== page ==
#!/usr/bin/perl -w use strict; use vars qw(*const_alias $const_local); use Benchmark qw(cmpthese); local *const_alias = \100; my $const_ref = \100; local $const_local = 100; my $const_my = 100; sub CONST_SUB () { 100 }; use constant CONST_MOD => 100; print "mod[".CONST_MOD."]\nsub[".CONST_SUB."]\n" ."my[$const_my]\nlocal[$const_local]\n" ."ref[$$const_ref]\nalias[$const_alias]\n"; # run iteratively within the sub to get a less skewed # result - that's my theory anyway :-) my $iter = 500; my $t; cmpthese (-5, { CMod => sub { $t = CONST_MOD for 1..$iter }, CSub => sub { $t = CONST_SUB for 1..$iter }, CMy => sub { $t = $const_my for 1..$iter }, CLocal => sub { $t = $const_local for 1..$iter }, CRef => sub { $t = $$const_ref for 1..$iter }, CAlias => sub { $t = $const_alias for 1..$iter }, CLit => sub { $t = 100 for 1..$iter }, }); ### RESULTS (repeatable this time :) ### Rate CRef CAlias CLocal CSub CLit CMod CMy CRef 3735/s -- -9% -9% -10% -11% -11% -13% CAlias 4088/s 9% -- -0% -2% -3% -3% -5% CLocal 4088/s 9% 0% -- -2% -3% -3% -5% CSub 4172/s 12% 2% 2% -- -1% -1% -3% CLit 4208/s 13% 3% 3% 1% -- -0% -2% CMod 4210/s 13% 3% 3% 1% 0% -- -2% CMy 4293/s 15% 5% 5% 3% 2% 2% --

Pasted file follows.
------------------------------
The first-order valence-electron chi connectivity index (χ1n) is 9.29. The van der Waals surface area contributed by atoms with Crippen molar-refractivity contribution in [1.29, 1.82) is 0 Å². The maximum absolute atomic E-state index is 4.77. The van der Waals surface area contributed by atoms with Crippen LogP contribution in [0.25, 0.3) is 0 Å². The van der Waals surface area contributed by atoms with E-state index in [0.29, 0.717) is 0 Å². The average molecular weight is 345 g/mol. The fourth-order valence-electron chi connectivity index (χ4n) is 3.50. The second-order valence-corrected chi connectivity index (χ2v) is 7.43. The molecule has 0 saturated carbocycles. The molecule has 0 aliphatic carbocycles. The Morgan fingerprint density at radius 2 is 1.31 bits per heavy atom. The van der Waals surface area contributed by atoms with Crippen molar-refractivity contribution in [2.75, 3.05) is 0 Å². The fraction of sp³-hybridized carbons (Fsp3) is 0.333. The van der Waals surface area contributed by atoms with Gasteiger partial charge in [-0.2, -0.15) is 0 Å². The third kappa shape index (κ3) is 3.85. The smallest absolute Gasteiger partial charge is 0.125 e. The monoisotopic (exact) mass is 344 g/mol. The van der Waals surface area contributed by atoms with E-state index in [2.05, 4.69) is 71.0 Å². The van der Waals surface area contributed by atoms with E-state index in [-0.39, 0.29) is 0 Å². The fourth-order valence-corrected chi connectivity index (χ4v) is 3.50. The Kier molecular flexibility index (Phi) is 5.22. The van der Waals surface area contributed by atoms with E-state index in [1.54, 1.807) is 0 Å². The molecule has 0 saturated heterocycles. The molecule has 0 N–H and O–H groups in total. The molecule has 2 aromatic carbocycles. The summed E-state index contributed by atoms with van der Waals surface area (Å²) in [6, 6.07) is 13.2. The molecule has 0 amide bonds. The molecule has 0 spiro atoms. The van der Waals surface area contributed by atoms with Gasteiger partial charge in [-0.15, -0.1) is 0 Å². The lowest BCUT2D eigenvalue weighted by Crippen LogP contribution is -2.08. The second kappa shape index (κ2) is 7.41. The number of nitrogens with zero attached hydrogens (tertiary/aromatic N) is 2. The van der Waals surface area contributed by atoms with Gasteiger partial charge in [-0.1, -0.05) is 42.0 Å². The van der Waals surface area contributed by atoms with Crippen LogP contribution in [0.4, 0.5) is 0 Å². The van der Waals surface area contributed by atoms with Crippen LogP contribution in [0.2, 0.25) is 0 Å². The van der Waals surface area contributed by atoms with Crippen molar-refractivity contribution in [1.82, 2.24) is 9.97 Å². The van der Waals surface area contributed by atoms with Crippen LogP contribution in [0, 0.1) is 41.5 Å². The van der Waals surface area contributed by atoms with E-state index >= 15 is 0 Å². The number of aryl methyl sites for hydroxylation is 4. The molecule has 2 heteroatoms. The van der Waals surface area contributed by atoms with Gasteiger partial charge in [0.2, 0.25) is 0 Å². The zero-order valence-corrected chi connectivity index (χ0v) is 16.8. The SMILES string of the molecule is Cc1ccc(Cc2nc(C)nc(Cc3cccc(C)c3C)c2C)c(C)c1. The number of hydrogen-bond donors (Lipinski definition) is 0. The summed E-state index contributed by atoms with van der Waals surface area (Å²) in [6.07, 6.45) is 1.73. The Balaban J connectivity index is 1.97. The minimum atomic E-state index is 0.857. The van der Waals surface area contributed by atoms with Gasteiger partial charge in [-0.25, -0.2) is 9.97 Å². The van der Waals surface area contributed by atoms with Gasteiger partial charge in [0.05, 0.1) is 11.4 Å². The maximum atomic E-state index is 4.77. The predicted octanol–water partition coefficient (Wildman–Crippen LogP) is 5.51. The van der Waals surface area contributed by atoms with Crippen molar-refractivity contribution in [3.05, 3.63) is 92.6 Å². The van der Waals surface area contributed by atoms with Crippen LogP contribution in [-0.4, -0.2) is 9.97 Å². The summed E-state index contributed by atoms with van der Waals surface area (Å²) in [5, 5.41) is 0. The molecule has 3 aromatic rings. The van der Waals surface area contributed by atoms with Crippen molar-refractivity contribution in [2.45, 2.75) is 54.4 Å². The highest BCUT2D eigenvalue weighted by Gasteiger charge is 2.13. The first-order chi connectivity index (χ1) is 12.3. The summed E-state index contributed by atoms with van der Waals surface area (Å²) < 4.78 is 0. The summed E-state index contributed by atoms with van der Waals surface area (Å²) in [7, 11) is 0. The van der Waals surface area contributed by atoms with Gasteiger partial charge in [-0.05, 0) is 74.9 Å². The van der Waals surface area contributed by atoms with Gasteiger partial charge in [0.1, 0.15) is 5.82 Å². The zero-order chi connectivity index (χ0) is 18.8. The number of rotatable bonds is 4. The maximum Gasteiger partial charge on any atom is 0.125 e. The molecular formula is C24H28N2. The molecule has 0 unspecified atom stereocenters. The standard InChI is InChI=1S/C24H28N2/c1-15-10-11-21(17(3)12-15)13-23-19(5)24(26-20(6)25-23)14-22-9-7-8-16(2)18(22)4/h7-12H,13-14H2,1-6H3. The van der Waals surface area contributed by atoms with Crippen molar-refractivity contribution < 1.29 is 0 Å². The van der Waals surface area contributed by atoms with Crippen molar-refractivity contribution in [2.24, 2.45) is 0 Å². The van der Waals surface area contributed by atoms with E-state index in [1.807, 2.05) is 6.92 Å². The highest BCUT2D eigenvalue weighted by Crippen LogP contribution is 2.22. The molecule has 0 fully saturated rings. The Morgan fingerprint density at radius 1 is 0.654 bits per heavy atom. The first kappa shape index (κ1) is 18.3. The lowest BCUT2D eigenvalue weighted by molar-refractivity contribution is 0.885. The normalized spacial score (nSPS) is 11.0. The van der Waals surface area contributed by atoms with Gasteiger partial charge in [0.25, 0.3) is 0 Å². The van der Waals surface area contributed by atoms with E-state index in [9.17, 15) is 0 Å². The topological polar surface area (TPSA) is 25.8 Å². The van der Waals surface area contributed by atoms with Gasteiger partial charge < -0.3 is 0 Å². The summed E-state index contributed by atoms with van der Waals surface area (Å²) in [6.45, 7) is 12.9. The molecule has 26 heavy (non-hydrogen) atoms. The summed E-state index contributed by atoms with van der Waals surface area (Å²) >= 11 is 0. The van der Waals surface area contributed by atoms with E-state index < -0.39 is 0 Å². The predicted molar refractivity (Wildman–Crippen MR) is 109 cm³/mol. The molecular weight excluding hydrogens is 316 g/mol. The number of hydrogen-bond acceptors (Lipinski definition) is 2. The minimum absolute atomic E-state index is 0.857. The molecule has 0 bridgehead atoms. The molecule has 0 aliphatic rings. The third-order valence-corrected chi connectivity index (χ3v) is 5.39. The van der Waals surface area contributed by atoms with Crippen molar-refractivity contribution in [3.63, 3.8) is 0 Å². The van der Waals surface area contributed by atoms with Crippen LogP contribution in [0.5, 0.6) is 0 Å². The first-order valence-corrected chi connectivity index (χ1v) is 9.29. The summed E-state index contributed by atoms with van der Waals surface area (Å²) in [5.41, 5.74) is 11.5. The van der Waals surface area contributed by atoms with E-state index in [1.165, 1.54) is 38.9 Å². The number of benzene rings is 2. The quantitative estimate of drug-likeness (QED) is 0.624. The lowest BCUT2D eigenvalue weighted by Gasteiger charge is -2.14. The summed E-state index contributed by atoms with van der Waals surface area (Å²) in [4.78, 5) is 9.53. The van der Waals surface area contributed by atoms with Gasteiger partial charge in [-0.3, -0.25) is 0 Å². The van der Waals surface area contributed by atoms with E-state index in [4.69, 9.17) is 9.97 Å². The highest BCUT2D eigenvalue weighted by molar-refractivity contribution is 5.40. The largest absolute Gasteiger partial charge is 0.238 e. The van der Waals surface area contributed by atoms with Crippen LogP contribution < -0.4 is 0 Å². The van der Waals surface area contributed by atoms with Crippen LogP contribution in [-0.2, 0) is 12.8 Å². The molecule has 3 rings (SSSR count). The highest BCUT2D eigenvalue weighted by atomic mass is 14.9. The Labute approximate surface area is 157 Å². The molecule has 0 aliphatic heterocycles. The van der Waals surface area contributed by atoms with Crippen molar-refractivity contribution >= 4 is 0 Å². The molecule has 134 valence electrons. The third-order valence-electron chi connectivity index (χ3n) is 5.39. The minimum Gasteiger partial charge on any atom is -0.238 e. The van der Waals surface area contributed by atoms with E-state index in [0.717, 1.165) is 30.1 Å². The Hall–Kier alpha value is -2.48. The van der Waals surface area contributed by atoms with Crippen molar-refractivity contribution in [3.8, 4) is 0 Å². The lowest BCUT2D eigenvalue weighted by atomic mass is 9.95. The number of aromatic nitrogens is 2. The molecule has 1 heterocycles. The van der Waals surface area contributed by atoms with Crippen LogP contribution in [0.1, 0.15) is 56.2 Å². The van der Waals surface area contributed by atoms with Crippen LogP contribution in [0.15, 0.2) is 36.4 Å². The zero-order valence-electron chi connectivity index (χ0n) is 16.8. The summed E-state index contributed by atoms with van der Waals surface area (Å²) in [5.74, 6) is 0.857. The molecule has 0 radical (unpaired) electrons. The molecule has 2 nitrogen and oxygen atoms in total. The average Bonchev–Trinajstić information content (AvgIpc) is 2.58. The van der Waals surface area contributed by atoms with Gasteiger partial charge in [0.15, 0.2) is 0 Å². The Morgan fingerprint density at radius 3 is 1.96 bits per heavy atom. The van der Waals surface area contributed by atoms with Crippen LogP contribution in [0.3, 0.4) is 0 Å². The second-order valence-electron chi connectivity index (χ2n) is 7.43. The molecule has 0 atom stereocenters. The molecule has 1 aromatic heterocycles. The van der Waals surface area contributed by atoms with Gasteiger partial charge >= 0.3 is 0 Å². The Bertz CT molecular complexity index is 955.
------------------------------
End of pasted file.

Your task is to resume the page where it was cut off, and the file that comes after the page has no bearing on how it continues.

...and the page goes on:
MeowChow                                   
                       s aamecha.s a..a\u$&owag.print

        So here are my benchmark results on Win XP with version 5.10. Mine are drastically different showing the 'use constant' is fastest. Do the newer versions of Perl treat constants differently?
        mod[3]sub[3] my[3]local[3] ref[3]alias[3] Rate CAlias CRef CLocal CMy CSub CMod CAlias 3014249/s -- -9% -20% -22% -27% -45% CRef 3305288/s 10% -- -12% -14% -20% -40% CLocal 3749148/s 24% 13% -- -3% -10% -32% CMy 3849294/s 28% 16% 3% -- -7% -30% CSub 4149204/s 38% 26% 11% 8% -- -25% CMod 5504587/s 83% 67% 47% 43% 33% --